The most basic application of percentages is to compare one quantity against another, with the second quantity rebased to 100. Let’s say we are interested in the number of employed females as a percentage of all employed.
||Essentially, we are comparing the number of employed females with the number of employed people, using the fraction|
If this fraction is 1/2 , it means in general, for every two employed persons, one is a female.
We convert this to a percentage by multiplying by 100. The formula then becomes
Following the previous example, if the fraction is 1/2 , then the percentage of employed females out of all employed is 50%.
In general, percentages can be used in two major ways. Refer to the following figure.
Major Uses of Percentages
Example 1: Percentage Change
From June 2009 to June 2010, the total labour force grew from 3,030,000 to 3,135,900. The increase was 105,900. What was the percentage increase from 3,030,000?
Since we are comparing the increase with the total labour force value in June 2009, this is the base value. Therefore,
Possible Values of Percentages and What They Mean
Note that although the base is 100, percentages can fall outside the 0 to 100 range; i.e. there may be occasions when percentages are less than 0 or more than 100. What does this signify for percentage of subgroups and percentage change? Refer to the figure below. Additional examples can be found in Example 2.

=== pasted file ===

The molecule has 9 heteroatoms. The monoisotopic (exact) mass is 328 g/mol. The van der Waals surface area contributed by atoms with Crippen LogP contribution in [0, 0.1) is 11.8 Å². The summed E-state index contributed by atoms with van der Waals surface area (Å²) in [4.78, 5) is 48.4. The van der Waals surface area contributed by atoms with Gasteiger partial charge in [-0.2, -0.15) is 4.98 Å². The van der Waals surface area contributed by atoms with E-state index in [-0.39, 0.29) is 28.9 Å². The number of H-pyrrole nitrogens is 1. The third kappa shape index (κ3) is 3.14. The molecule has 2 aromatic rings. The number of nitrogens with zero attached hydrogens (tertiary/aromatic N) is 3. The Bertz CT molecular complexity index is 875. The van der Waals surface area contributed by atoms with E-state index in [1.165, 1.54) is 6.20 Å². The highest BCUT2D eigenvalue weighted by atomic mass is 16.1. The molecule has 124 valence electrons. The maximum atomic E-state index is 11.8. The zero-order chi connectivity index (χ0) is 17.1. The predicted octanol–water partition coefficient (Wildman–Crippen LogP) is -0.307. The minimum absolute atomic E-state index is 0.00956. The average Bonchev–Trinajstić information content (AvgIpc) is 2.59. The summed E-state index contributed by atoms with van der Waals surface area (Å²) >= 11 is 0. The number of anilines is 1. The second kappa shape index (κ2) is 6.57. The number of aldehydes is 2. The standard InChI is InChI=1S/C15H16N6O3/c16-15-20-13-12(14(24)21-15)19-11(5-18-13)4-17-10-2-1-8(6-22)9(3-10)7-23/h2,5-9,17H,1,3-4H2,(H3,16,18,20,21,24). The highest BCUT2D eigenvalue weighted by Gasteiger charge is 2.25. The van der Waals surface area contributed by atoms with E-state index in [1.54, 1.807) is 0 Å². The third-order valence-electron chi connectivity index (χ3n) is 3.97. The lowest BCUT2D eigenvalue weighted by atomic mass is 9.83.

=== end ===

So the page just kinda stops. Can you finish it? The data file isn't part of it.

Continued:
Interpreting the Possible Values of Percentages
Example 2: Negative Percentages
The total number of workers made redundant in 2009 was 23,430. In 2010, the number of workers made redundant was 13,630 fewer than in 2009. What is the percentage change in the number of workers made redundant from 2009 to 2010?
Depending on our purpose, the same figure can be computed as a percentage of different bases/benchmarks.
Example 3: Comparing Percentages with Different Bases
Source: Survey on Retirement and Re-employment Practices, 2010, MOM
Note the marked difference in the percentages. For (1) the base used was restricted to private establishments that offered re-employment (all establishments within the red circle). That is, we have excluded establishments that did not offer re-employment from the base. The formula to compute this percentage is
For (2), the wider base of all private establishments was used (all establishments within the orange circle). This means the formula used was
We choose the bases depending on which group we want to compare with. If we are interested to find out how prevalent work performance was as a criterion for offering re-employment, only among establishments who offered re-employment to their employees, the base in (1) may be more suitable. On the other hand, another individual who is studying this issue in relation to all companies in Singapore would find it more appropriate to use the base in (2) to compute the percentage. Therefore, in our analysis, it is important to determine the context for comparison.